Top of brick model.
Bottom of brick model
Top of finished brick compared to real LEGO. Height is significantly off, due to a math error when I flipped the piece to mill the bottom.
Bottom of finished brick. Slightly manngled due to missing a tool change from a 3mm to a 2mm endmill. I caught the error and killed the program during the first pass, but the damage was done.
The milled brick mates snugly with a real LEGO, suggesting my tool calculations were pretty good for the 3mm endmill used to cut the bottom surface.
The milled brick mates OK in this orientation, but doesn’t really grip the green brick. I think my 2mm endmill may be a bit larger. The height difference is really obvious in this photo.
Misalignment of the top and bottom milling is really visible on this end of the brick.
Having a few hours to myself to fool around on the CNC, I found a decent parametric model of a LEGO brick and set about machining one in acetal. The surface finish is horrible, the height is off by a good millimeter and the bottom is a bit mangled by a missed tool change, but it’s fairly dimensionally accurate and mates with a real brick (the nice looking green one in the photos).
- Double check stock thickness and placement. For two-sided machining, this determines the overall height of the finished part. In this case, it was off by enough that the bottom pass poked holes in the top surface!
- Better alignment when flipping to machine the bottom. I currently drill holes and pin the stock to my spoil board. It doesn’t look like this is accurate enough.
- Double check what tool each path is expecting. I left a 3mm endmill in the collet for a finish pass computed for a 2mm bit and messed up the bottom of the part pretty badly.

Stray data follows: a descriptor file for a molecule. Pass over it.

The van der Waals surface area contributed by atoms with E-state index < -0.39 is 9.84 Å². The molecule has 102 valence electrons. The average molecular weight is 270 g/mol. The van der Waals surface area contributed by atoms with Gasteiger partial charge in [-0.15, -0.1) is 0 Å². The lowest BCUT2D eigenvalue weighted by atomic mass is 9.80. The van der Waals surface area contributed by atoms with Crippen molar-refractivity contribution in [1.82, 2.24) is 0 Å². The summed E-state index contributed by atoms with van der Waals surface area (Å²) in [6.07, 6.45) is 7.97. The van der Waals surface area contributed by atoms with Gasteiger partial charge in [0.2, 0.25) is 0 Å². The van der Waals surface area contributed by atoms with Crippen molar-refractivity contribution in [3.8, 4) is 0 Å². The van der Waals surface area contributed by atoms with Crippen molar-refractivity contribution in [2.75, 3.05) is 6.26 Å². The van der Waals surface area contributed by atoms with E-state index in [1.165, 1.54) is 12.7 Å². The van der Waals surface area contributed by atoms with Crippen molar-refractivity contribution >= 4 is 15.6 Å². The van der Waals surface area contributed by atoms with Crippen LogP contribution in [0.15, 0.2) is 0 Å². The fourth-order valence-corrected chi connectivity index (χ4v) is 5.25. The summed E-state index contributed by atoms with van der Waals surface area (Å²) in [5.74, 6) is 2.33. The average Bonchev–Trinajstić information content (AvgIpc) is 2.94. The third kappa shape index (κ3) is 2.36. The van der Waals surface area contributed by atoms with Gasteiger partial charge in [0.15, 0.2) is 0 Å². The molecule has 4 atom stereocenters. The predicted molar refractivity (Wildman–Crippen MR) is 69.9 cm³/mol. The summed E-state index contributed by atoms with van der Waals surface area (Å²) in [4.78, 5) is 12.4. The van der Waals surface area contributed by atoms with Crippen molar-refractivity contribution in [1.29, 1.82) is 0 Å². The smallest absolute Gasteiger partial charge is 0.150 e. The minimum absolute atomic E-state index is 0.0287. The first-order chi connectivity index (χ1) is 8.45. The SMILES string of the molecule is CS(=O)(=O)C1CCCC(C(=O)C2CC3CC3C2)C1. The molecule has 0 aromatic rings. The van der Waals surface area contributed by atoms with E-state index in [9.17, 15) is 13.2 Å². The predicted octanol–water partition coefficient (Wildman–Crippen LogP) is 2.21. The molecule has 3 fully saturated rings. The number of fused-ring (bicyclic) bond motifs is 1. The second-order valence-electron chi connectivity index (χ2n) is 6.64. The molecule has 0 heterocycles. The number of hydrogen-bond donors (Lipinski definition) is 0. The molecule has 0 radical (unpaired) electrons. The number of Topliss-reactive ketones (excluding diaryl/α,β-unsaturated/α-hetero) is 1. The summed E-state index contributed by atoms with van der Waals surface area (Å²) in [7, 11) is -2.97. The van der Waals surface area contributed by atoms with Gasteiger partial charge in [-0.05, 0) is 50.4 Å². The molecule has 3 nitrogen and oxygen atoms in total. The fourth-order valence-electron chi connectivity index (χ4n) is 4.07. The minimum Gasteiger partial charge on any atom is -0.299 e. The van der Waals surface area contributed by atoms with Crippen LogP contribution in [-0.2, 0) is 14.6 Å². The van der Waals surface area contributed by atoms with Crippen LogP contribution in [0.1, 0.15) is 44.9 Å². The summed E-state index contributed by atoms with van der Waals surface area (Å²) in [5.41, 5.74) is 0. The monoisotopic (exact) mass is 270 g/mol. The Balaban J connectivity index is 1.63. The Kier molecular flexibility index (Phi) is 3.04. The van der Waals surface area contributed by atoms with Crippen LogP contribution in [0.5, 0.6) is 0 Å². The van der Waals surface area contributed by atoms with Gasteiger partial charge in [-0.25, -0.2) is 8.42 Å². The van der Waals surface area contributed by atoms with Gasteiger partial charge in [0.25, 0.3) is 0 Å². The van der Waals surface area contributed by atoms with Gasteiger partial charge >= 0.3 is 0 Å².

- Lie to the XY finish pass. Set the endmill diameter larger than it really is. This should take care of the gouging on the sides of the part.
This time for chocolate!
Project for a friend whose son is really into Charlie and the Chocolate Factory. Mold design in OpenSCAD from logo pulled off the web. Toolpaths using MeshCAM. Bathtub mold master cut from RenShape on a modified 3040. Final mold made of food grade silicone.
Egg crate from scrap oak countertop. Finish isn’t as nice as I’d hoped, with some tearout around the edges
Bathymetric map of Salem Sound and the Beverly coast, in Massachusetts.
Some Christmas presents made on the CNC.
Trying to use up the remaining Oddity parts before I forget where they are. Hand soldering is sadly proving faster and more reliable than my stencil-and-frying-pan method.
Gave up on fancy routed tabs and catches and settled for countersunk machine screws into tapped holes.
The square baffles that separate the individual pixels for the large fireplace display are currently made of 30 interlocking pieces of laser cut cardboard. This assembly is expensive to have cut, fiddly to assemble and not particularly strong.
This is first attempt at producing this part in cast resin. This guide has been indispensable in getting started.
Hearth as backdrop for a digital “fireside chat” at Level39‘s one year anniversary. Sizes of Hearth and the fireplace surround are a bit mismatched. Might be time to build a unit scaled for a larger fireplace.